Resumes Objectives and Why They Don't Workby John Nicholson, Resumes That Jump
Originally published: Aug 6, 2009
According to a recent article in the New York Times paraphrasing resume expert Wendy Enelow, the "biggest change in resumes over the last decade has been a switch from an objective to a summary at the top ... that emphasizes the skills that the applicant can offer the company, rather than stressing what the applicant is seeking."
Unfortunately far too many resumes still start with objectives. Here's why you should use a summary instead:
Your resume is an advertisement for you.
Starting a resume with an objective is like starting a magazine ad for a mattress or soft drink with "Seeking new customers to help grow our market share." No ad would ever do this, because consumers don't care about what the advertiser wants. They care about themselves.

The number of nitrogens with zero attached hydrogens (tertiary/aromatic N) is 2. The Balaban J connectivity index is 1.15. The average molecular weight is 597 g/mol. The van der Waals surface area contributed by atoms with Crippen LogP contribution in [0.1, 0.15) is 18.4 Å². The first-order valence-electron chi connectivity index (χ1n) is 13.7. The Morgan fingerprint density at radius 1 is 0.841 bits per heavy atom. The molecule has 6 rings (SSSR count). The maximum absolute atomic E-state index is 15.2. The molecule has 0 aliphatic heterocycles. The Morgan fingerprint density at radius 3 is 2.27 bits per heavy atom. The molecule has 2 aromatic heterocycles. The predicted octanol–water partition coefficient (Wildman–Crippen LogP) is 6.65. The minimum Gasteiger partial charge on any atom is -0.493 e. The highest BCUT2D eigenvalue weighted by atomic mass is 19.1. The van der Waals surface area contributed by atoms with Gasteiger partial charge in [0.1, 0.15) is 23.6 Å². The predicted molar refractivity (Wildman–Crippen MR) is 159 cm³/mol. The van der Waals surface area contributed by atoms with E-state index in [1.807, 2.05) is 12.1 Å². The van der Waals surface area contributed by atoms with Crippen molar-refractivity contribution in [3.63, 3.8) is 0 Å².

The same goes for resumes. Like a good ad, focus your resume on the reader's needs and how your skills and experience can solve them. Instead of a me-centered objective, start your resume with a you-centered summary: 3-6 hard-hitting sentence fragments covering the highlights of your skills and experience, infused with a few of your most unique personal strengths.